But somewhere there, I stopped being intimidated and I realized I was signing everybody’s checks. (laughs) And I was like, whether I’m calling the right calls or not, it’s your job to figure out what I’m saying, and give me what I’m looking for. And if you don’t understand, tell me. I’ll keep talking and keep talking until it works. And that’s when I had an epiphany, that the greatest part of being a filmmaker was leadership. And that was something that I was not a novice in. And once I made that transition, everything started taking off.

What was your first film/TV job?

I just started out writing a crazy script and it was just me and what I was doing. It was my feature film Soul Damage.

Are you working on any current/recent projects?

The biggest thing that I’m working out is trying to create these 100 filmmakers in the next seven years. We’ve been doing a lot of producing of their projects, teaching them, like I learned, trial by fire.

I have just been hired to write a script for a TV series, and I’ve just finished the first couple of episodes. Between that, the Jxn Film Festival and the 100 in 7 project, that’s what I’ve got going on.

What can you tell me about this year’s Jxn Film Festival?

It runs from July 23-28. It opens that Sunday at the convention center with a free screening of The Wiz. We’re commemorating the 45th anniversary this year. Monday, Tuesday and Wednesday we have free screenings at the Capri Theater of the films entered in the festival.

Tuesday we have a master class on writing and on Thursday we have a master class on acting with Tonea Stewart. And on Wednesday, we’re very excited about this, we’re having what we call a Draft Day. We’ve partnered with this company that focuses primarily on sports films. They look to get athletes, people who have played some form of football or basketball, etc., and they train them as background extras, and they are cast for shows such as Bel-Air, Swagger and All American. We’re also bringing Ashley McFarlin back for the BEE Pitch Camp Tuesday through Thursday teaching people how to pitch their shows. We did an evaluation of last year to see what we can tighten up to make it even better. This year, she will be joined by Robyn Lattaker-Johnson, former head of unscripted programming for the Oprah Winfrey Network (OWN). And then, of course, Friday we have the Black Tie Awards Gala.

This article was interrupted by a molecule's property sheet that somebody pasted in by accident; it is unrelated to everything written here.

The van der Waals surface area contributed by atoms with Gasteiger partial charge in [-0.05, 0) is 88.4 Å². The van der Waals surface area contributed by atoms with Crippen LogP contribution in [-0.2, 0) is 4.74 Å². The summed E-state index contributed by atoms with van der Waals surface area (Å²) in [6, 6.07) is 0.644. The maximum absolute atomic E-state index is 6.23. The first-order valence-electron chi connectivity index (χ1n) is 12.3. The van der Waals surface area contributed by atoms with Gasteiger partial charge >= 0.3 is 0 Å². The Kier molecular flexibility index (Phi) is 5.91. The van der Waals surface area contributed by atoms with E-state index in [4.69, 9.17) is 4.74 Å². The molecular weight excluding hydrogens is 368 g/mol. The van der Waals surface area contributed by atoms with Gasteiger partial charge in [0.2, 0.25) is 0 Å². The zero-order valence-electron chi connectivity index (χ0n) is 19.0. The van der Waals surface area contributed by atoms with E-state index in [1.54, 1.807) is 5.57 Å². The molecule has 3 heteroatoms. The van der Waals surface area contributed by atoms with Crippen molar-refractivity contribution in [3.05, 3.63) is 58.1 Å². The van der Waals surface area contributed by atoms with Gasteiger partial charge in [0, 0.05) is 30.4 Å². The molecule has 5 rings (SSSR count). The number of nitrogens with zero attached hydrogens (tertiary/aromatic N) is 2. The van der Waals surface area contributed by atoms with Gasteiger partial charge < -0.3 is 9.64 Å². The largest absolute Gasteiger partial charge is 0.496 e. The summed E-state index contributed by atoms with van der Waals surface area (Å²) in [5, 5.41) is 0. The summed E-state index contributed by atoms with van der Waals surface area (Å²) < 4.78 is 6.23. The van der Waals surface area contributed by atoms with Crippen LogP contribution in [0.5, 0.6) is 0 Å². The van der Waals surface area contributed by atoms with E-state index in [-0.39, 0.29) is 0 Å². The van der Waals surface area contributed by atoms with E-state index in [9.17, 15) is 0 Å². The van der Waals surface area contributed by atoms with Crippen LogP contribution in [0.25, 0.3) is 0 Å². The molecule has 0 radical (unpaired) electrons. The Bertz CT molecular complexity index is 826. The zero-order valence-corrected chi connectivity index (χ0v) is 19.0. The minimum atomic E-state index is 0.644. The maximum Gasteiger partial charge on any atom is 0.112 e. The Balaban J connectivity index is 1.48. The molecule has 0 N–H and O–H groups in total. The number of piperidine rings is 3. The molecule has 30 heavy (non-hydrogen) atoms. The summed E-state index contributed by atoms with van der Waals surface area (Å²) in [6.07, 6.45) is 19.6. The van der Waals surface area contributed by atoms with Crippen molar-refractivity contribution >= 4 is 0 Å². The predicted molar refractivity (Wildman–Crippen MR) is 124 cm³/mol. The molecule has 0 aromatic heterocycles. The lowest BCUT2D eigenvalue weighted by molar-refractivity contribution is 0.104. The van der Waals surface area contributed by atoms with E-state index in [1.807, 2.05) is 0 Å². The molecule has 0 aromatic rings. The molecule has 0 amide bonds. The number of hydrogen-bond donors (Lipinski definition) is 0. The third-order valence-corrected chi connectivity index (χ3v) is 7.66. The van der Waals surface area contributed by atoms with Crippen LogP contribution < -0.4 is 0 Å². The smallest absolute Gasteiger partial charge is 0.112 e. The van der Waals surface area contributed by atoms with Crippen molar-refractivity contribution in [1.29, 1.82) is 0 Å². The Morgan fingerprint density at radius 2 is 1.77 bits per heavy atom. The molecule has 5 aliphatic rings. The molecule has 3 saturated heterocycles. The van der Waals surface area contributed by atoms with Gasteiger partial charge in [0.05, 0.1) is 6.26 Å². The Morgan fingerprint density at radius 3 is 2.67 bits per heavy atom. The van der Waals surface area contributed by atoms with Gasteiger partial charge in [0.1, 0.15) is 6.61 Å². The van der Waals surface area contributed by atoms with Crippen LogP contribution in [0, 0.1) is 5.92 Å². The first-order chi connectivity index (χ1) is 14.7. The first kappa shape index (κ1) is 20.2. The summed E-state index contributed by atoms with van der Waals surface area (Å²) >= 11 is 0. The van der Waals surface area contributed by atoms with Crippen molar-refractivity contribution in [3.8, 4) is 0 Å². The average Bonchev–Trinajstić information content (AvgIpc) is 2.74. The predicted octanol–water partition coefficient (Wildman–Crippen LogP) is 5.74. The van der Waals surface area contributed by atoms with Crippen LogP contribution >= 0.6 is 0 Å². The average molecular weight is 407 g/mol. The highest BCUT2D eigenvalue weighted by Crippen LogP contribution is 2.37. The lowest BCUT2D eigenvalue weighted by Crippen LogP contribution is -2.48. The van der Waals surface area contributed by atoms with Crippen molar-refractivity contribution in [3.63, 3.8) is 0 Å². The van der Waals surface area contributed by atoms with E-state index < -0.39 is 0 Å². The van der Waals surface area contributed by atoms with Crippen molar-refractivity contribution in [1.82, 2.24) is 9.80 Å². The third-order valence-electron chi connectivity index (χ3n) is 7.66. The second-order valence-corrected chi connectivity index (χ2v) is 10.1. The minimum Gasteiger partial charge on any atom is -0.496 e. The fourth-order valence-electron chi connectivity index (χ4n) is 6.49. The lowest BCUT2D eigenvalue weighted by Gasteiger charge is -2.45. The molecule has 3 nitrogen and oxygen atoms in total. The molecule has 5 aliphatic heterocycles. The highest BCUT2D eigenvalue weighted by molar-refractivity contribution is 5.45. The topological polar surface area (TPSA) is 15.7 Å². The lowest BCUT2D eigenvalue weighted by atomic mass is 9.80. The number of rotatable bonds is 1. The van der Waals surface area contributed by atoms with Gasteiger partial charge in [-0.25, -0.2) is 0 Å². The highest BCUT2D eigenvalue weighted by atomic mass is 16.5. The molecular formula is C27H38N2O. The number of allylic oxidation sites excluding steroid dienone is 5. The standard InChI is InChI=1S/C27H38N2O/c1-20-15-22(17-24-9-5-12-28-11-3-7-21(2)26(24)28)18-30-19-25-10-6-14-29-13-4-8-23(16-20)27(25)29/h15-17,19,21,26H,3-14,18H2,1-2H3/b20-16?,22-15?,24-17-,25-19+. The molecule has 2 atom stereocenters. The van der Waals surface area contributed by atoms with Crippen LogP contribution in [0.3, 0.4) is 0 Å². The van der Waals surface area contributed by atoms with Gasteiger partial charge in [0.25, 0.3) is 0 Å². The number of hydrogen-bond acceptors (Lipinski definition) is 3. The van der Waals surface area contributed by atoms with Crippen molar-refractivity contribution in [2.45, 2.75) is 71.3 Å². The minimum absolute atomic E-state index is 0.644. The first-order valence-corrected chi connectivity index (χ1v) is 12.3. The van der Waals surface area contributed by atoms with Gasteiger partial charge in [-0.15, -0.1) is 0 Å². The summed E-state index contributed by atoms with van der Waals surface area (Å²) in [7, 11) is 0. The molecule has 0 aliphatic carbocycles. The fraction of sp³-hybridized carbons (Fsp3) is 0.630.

What has been the most surprising thing about working in the film industry?

How hard it is. (laughs) I think the most surprising thing is when you first get involved, you don’t realize how much actually goes into it. When I first started, it was hard to fathom that you can shoot a 12-hour day, and it was a good day if you got 3 minutes of your film from it. I think it kind of overwhelms people when they first see what all it takes to make you see and feel what we’re trying to get you to see and feel. But I think no one, unless you’re doing it, they don’t realize the effort it takes you to have, say, the art in the background that you may or may not pay any attention to, but it was all there to help create the feel. And how many people it takes to make that happen. I think that’s the thing that was most surprising to me.

Who has been an influence on your career and why?

I see a little influence from everybody. I love Martin Scorsese. What he did in Casino, just visually. Steven Spielberg, his ability to tell a story, you know, to show and not tell. Antoine Fuqua, just his commitment to a project, his ability to get you involved emotionally. So, a lot of filmmakers have influenced me in some way. But those three first just off the top of my head.

How does being a Mississippian help you stand out in our industry?